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Life In Legacy - Week of May 31, 2003

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Mickie Most - Legendary record producer Martha Scott - 'Our Town' and 'Ten Commandments' actress Kathleen Winsor - 'Forever Amber' author Rachel Kempson - Actress & acting family matriarch Sloan Wilson - 'Man in the Gray Flannel Suit' author Rob Kling - Founder of social informatics Big DS - Rapper with Onyx Rev. Buford Smith - TV evangelist Pepper LaBeija - 'Paris Is Burning' star Hermann Haus - Laser optics genius Siegfried Widera - Fugitive priest Telemachus Demoulas - Grocery store chain owner Bart O'Gara - Wildlife researcher Barry Cunnane - Aspiring Irish actor Antonio Ferrua - Discovered the bones of St. Peter Almir Chediak - Brazilian music mogul Robert Knighton - Oklahoma man who killed five David Hofman - Baha'i church leader and author Luciano Berio - Italian composer Willard Rouse - Philadelphia developer Doon Campbell - Legendary newsman Al Hartley - Cartoonist who drew 'Archie' Carlos Eduardo Dolabella - Brazilian TV star Thomas Odhiambo - Pioneering entomologist Mel Mains - Nebraska news anchor Monica Berger - Mentally ill mother James Plunkett - 'Strumpet City' author Jeremy Ward - Keyboardist with Mars Volta George Williams - President of American University Kimberly Roe - Had disease chronicled on PBS Bill Paschal - NFL Rookie of the Year 1943 Lois Rosenfield - 'Bang the Drum Slowly' producer Jeffrey Hillelson - Missouri Congressman Al Plank - Jazz pianist Ilya Prigogine - Nobel Prize winning physicist Gen. Momir Talic - Serbian General accused of war crimes Linda Mabalot - Asian film festival founder Pat Noble - FBI sketch artist Oleg Makarov - Soviet cosmonaut Mary McGuire - Mother of 18 beaten to death Mac Colville - Hockey player with NY Ranngers Ernest Wallengren - 'Touched By An Angel' screenwriter Erika Fromm - Hypnosis expert Geoffrey Bawa - Noted architect Andrea Erben - Swimmer at UNC Fred Berger - Emmy-winning film editor Dr. Richard Gardner - Controversial child psychiatrist Janet Collins - Prima ballerina Johanne Svensson - Oldest person in Sweden Don Hanmer - Busy TV actor Wallace Terry - 'Bloods' author Anil Biswas - Music director for Bollywood films Don Dondero - Celebrity photographer Shirley Stamps - Brown vs. Board of Education plaintiff Chauncey Cook - Chairman of General Foods A. G. E. Pearse - Pioneering histochemist Peter Lasko - Director of Britain's Courtauld Institute of Art Dr. Henry Rappaport - Cancer researcher and hematopathologist Anthony Frederick - NBA player for the Kings, Hornets and Pacers Painting by Tahiya Halim Photo by Tara Colburn Tower at The Menninger Clinic

News and Entertainment
Fred Berger - Film and television editor whose Hollywood career spanned nearly 60 years and who earned an Emmy Award for his work on the TV show “MASH”, died May 23 in Westwood, CA of natural causes at age 94.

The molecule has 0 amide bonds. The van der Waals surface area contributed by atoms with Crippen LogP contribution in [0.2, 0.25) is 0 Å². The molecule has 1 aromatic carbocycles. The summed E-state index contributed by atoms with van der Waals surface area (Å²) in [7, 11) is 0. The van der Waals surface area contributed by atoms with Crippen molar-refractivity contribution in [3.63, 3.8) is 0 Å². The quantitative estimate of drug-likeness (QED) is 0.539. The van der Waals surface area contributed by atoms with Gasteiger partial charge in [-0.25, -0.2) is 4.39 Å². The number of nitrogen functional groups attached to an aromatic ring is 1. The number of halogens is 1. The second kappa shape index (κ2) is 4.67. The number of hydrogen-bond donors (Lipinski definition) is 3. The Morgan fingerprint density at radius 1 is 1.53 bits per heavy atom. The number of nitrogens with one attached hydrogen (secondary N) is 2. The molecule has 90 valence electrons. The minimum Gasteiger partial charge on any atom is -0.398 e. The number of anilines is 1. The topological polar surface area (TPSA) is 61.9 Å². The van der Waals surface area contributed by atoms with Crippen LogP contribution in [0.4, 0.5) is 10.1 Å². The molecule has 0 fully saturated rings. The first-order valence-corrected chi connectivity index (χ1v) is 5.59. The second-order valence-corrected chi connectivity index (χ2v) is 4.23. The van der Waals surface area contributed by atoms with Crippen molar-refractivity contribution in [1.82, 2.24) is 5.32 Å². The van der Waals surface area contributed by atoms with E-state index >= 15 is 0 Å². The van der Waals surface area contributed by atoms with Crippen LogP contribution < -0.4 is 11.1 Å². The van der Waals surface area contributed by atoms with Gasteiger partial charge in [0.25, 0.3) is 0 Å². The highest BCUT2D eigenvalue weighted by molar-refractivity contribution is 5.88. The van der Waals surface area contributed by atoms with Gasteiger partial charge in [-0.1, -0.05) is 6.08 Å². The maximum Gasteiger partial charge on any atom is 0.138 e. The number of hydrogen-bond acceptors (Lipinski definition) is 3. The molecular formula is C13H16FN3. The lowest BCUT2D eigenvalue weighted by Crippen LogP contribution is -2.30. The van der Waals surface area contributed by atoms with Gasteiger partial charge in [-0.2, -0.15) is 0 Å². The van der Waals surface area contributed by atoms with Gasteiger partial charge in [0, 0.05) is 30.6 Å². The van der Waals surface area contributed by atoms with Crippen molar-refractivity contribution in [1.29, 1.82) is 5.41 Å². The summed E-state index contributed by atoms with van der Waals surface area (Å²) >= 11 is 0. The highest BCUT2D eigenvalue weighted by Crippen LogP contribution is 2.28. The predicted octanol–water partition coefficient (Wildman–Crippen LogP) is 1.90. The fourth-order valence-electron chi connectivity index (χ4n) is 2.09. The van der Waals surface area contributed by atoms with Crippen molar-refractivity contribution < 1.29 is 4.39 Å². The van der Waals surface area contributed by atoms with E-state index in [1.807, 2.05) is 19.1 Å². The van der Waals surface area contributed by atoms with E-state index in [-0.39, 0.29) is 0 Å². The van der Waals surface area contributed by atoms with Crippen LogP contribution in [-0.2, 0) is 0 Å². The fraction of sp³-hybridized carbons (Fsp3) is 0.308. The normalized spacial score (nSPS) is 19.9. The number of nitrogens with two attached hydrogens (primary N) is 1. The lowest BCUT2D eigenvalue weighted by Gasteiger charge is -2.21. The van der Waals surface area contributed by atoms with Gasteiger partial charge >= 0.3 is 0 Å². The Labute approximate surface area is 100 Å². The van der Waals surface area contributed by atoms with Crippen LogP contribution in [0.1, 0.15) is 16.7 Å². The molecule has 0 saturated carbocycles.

Luciano Berio - Italy's foremost composer of the late 20th century and an enthusiastic explorer of electronic technology in music, whose best known works are “Passaggio” and two collaborations with Italo Calvino “La Vera Storia” and “Un re in Ascolto”, died May 27 in Rome at age 77.
Big DS - Rapper who was an original member of the group Onyx and performed on their smash album Bacdafucup and the top 10 hit “Slam”, but who left the group shortly thereafter, died of cancer on May 22 in Jamaica, NY at age 30. His real name was not stated (last name is probably Fletcher).
Anil Biswas - Renowned music director of Bollywood films beginning in the 1930’s who broke many Indian singers including Talat Mahmood, Mukesh and Lata Mangeshkar, died May 31 in New Delhi at age 89.
Doon Campbell - Legendary editor of international information for Reuters, best known for wading ashore at Normandy with the Marine Commandos on D-Day and staying with the front line troops through France, the Netherlands and into Germany, while filing graphic and detailed reports that made his name, and who recapped his life in his autobiography “The Magic Mistress”, died May 27 in London at age 83.
Almir Chediak - Brazilian music producer and publisher who owned Lumiar Discos & Editora, who was the editor of the periodical Musica Popular Brasileira, was shot to death on May 25 after he was kidnapped near Rio De Janeiro. He was 52 years old.
Janet Collins - Prima ballerina of the Metropolitan Opera House in the early 1950's and one of a very few black women to become prominent in American classical ballet, died May 28 in Fort Worth, TX at age 86.
Carlos Eduardo Dolabella - Brazilian TV star who appeared in 29 telenovelas, four TV miniseries and 15 TV movies, who was married to actress Pepita Rodrigues, and who was the father of actor Dado Dolabella, died May 26 in Rio De Janeiro of multiple organ failure at age 65.
Don Dondero - Celebrity photographer based in Reno, NV whose work was distributed worldwide by wire services and Life magazine, and whose most famous shot was one of Frank Sinatra and Marilyn Monroe at the Cal Neva, died May 30 in Reno at age 83.
Don Hanmer - Actor who appeared in dozens of TV shows beginning with “Actor’s Studio” in 1948 at the inception of television, and who acted in shows like “Sgt. Bilko”, “Bewitched”, “Gunsmoke”, “Bonanza”, “Kojak”, “Kung Fu”, “The Waltons”, “Hill Street Blues” and “China Beach”, died May 24 in Monterey, CA at age 83.
Rachel Kempson - Actress and matriarch of the Redgrave acting family, who was married actor Michael Redgrave for 50 years, producing the acting children Vanessa, Lynn and Corin Redgrave, who is best known for her classical stage work in England, but who appeared in many movies as well including “Tom Jones”, “Georgy Girl” and “Out of Africa”, died May 24 in Milbrook, NY at age 92.